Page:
Which $10,000-or-Less Car From the 1970s Would You Choose for Your Dream Garage? – Matt Litwin @Hemmings

Which $10,000-or-Less Car From the 1970s Would You Choose for Your Dream Garage? – Matt Litwin @Hemmings


In our latest edition of This or That, we’re continuing our recent theme of cars with an asking price between $5,000 and $10,000, this time rounding up examples from the 1970s that are currently available in the Hemmings classifieds. As has been the case with previous installments having a $10k cap, moving up in price comes with a commensurate increase in condition, meaning these dream-garage opportunities need far less attention than our past $5,000 surveys. Will one of these varied gems tug at your heart strings?


As the Seventies marched on, the Newport continued its long tradition of capturing the majority of Chrysler’s divisional sales. In 1974, for example, Chrysler built a combined total of 8,194 Town & Country wagons, 25,678 New Yorker Broughams, and 6,138 base-series New Yorkers. Newport’s combined output numbered 49,696 units, which was complemented by another 27,667 upscale Newport Customs. The best-selling car of the entire panoply: our featured base Newport four-door sedan, at 26,944 examples. When new, they cost $5,225 each (or $29,458 in today’s currency) and were furnished with a 400-cu.in. V-8 and automatic transmission standard, along with power front disc brakes, electronic ignition, and more. The Newport had also been subtly redesigned in that it sat one inch lower and was five inches shorter than the ’73 version. From the seller’s description:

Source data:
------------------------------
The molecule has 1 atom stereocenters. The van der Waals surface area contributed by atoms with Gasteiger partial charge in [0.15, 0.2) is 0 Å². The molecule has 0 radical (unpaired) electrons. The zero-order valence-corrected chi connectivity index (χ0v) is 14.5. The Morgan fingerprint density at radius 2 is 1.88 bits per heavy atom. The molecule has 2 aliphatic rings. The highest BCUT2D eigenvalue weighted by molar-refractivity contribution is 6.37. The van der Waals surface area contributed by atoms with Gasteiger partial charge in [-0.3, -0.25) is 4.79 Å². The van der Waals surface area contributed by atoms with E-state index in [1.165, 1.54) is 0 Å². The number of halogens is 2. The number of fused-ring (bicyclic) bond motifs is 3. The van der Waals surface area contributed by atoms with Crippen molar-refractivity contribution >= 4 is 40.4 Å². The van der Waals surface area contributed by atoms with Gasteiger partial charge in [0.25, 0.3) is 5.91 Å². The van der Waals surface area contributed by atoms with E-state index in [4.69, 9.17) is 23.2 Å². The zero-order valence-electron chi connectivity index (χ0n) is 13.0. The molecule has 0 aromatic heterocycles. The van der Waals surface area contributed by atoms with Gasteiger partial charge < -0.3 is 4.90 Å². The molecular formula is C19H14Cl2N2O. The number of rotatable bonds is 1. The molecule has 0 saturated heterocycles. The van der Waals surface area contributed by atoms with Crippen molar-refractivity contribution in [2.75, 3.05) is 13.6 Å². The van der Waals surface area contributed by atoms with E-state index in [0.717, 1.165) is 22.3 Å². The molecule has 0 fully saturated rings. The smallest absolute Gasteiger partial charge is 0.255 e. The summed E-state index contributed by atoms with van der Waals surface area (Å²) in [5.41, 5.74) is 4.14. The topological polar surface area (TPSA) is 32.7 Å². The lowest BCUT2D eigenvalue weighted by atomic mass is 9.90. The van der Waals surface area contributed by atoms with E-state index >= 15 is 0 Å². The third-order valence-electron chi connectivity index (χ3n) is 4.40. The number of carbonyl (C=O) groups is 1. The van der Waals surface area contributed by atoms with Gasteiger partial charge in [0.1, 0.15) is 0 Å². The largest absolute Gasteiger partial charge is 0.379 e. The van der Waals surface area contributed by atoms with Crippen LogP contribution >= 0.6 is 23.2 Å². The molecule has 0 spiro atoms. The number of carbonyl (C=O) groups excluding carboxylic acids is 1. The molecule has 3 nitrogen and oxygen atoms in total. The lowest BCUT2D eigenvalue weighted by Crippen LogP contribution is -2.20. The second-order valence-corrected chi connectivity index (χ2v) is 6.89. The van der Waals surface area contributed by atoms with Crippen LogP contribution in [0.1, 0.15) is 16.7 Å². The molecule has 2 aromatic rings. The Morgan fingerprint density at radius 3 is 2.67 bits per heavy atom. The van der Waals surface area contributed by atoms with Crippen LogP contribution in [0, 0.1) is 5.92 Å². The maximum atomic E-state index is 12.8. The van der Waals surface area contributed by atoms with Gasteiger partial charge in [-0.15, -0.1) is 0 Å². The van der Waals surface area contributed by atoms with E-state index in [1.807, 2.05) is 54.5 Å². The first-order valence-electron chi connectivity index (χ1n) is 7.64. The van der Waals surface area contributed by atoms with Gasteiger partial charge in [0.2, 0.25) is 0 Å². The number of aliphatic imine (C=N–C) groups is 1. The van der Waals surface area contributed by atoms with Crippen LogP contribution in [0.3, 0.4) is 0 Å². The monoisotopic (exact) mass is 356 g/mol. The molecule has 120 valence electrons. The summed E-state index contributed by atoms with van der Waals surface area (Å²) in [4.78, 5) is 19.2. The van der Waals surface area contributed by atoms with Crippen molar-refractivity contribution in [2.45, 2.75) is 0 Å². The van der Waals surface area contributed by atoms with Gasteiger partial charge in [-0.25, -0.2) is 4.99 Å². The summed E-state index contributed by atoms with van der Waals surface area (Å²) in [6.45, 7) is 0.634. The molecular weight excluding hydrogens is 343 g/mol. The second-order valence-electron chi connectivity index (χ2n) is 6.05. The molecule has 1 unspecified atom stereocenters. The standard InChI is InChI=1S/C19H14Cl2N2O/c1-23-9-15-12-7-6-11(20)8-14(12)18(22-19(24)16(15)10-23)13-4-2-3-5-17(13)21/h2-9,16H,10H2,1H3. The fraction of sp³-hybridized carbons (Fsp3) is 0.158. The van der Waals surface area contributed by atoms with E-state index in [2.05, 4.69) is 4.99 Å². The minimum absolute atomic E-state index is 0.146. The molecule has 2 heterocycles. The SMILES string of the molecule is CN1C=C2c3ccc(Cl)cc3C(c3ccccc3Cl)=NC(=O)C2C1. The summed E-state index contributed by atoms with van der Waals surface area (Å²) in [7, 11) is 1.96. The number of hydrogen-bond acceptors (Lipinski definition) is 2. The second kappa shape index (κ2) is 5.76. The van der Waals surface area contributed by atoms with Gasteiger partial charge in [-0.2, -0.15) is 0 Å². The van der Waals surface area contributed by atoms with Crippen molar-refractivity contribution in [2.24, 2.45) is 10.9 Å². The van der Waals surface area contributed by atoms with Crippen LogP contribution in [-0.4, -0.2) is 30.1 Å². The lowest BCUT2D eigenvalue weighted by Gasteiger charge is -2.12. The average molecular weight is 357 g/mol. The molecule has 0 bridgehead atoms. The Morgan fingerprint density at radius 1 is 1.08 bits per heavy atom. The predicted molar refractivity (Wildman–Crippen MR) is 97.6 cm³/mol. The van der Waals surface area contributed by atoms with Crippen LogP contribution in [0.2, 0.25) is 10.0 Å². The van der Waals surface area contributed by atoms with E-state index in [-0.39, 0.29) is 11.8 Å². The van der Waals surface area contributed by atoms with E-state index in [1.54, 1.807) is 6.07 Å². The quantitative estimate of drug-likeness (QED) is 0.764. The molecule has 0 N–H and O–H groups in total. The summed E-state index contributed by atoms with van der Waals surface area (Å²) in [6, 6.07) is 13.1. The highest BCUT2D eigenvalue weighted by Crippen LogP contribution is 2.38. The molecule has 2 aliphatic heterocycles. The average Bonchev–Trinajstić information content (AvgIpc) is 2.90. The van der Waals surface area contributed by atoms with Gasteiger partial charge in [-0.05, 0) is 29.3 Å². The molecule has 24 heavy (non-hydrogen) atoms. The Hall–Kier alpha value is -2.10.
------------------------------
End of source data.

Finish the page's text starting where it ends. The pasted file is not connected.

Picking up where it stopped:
This beautiful 1974 Chrysler Newport is painted in Chrysler burnished red iridescent with a complementing full vinyl roof. Under the hood is a powerful 400 cubic inch V-8 attached to a three-speed automatic transmission. Odometer shows 63K; that?s less than 1200 miles a year ! The Light Gold geometric patterned cloth interior looks like new, and is the highlight of this Newport. The trunk is overly large and fully carpeted. Comfort features include power steering, power brakes, working air conditioning, cruise, and the original radio. This is a factory original zero rust car. All lights are in working order. At 226.6 inches long, this 1974 Chrysler Newport will certainly turn heads wherever it goes!


The Seventies encompassed a staggering number of market shifts from what was once the norm for Detroit. Some were expected, others were not, and a few – like AMC’s subcompact Pacer – were, well, simply surprising. The rolling fish bowl snagged many a buyer in its first year and a half of production, fulfilling the expectations of the AMC board but perhaps surprising a few automotive executives in Detroit. Shockingly roomy, certainly economical to operate, and stylistically unlike anything else on the road, AMC followed up on the Pacer’s early success by adding a station wagon version for 1977, such as this one we found for sale. With just a skosh more cargo room, the wagon outsold the hatch sedan 37,999 to 20,265 during the year, despite its modestly loftier $3,799 price tag (or $17,002 in today’s currency). From the seller’s description:

Rare find, well kept original car, nice freshened up interior, factory roof rack and original wheels covers, 6-cylinder engine, automatic transmission, power steering, cool car, runs and drives

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